Susan Grossey

Room for improvement

I know that I have been a sorry disappointment to you in recent months – very little blogging, and even less writing of the latest Sam Plank book, “Plank 7”.  The latest on that is that I have written seven chapters, with a total of about 13,000 words, and I am reasonably happy with one of my plot strands.  The main obstacle to writing is that I am, against the odds, working pretty much full time – I’m certainly not complaining, when so many are struggling to make a living, but it means that at the end of the day and then the week I have very little mental energy left for imaginative writing.

To remedy that, I am currently working my way through a book called “The Organised Writer: How to Stay on Top of All Your Projects and Never Miss a Deadline”, by Antony Johnston.  When my husband saw it arrive, he was surprised, as I am famed for my organisational skills/obsession.  (Surely everyone has a “Dish of the Day” list pinned on the fridge, showing what every meal for the coming week will be, so that we can alternate meat/fish/veggie, and potato/rice/pasta, and avoid food waste.  No?  Ah, just me then.)  And it’s true – I don’t need much help with record-keeping, plotting, invoicing and the rest.  But I do need to find a way to prioritise my writing, so that I don’t end up with perfectly filed paperwork and no energy left to write a single paragraph.  I’ll let you know how it goes.

The other aspect of life as a writer that has been exercising me recently is how wonderful it is to have an alternative world to which I can escape.  When I am sick to the back teeth of hearing about the US election and about corruption in the UK government, I can leave the modern world entirely and spend a happy hour or two reading and writing about the horse trade in London in the 1820s.  I pity those who are not readers or writers and are therefore stuck in the moment.  And as I read about Sam’s contemporaries, I do wonder whether ignorance was a sort of bliss: were people happier when they weren’t bombarded constantly with information about politicians and celebrities and sportsmen?  When they knew their family and their neighbours, and only occasionally did news about a world leader filter through – it was certainly a smaller life, but perhaps it was a happier one…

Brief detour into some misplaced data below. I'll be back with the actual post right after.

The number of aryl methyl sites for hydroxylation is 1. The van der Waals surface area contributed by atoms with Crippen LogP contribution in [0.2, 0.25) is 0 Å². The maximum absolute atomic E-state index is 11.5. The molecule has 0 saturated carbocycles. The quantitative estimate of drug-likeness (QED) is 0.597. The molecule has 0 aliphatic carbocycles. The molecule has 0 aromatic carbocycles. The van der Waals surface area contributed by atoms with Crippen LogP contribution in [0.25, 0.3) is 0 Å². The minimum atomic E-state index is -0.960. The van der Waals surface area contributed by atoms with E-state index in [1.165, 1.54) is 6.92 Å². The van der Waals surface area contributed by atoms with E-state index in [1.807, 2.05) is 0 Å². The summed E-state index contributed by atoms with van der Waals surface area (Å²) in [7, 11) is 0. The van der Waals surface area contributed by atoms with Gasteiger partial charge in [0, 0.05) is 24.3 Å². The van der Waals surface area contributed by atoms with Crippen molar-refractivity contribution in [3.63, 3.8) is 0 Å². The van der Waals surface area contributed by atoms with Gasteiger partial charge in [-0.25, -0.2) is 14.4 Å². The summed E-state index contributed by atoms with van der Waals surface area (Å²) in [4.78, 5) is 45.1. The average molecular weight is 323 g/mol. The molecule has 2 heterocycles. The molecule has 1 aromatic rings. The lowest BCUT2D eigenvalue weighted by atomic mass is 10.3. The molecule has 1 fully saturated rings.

Published by


  1. Roy McCarthy Avatar
    Roy McCarthy

    Indeed Susan, I’m sure the information overload has much to do with all the mental health issues one hears about. I’m in no danger on that front, skimming enough news to get the gist and no more.

    Escaping into writing and/or reading is a luxury that comes cheap.

    1. ihatemoneylaundering Avatar

      I find that the bit that suffers, Roy, is my imagination. I think I’m expending so much mental energy – conscious and subconscious – on the worries of the world that I have no bandwidth left! It’s something I’m trying to address as I agree with you that it would be a welcome and healthy escape. I try to skim the news, but I live with a news junkie and he insists on news first thing and last thing every day…

Leave a Reply

Fill in your details below or click an icon to log in: Logo

You are commenting using your account. Log Out /  Change )

Facebook photo

You are commenting using your Facebook account. Log Out /  Change )

Connecting to %s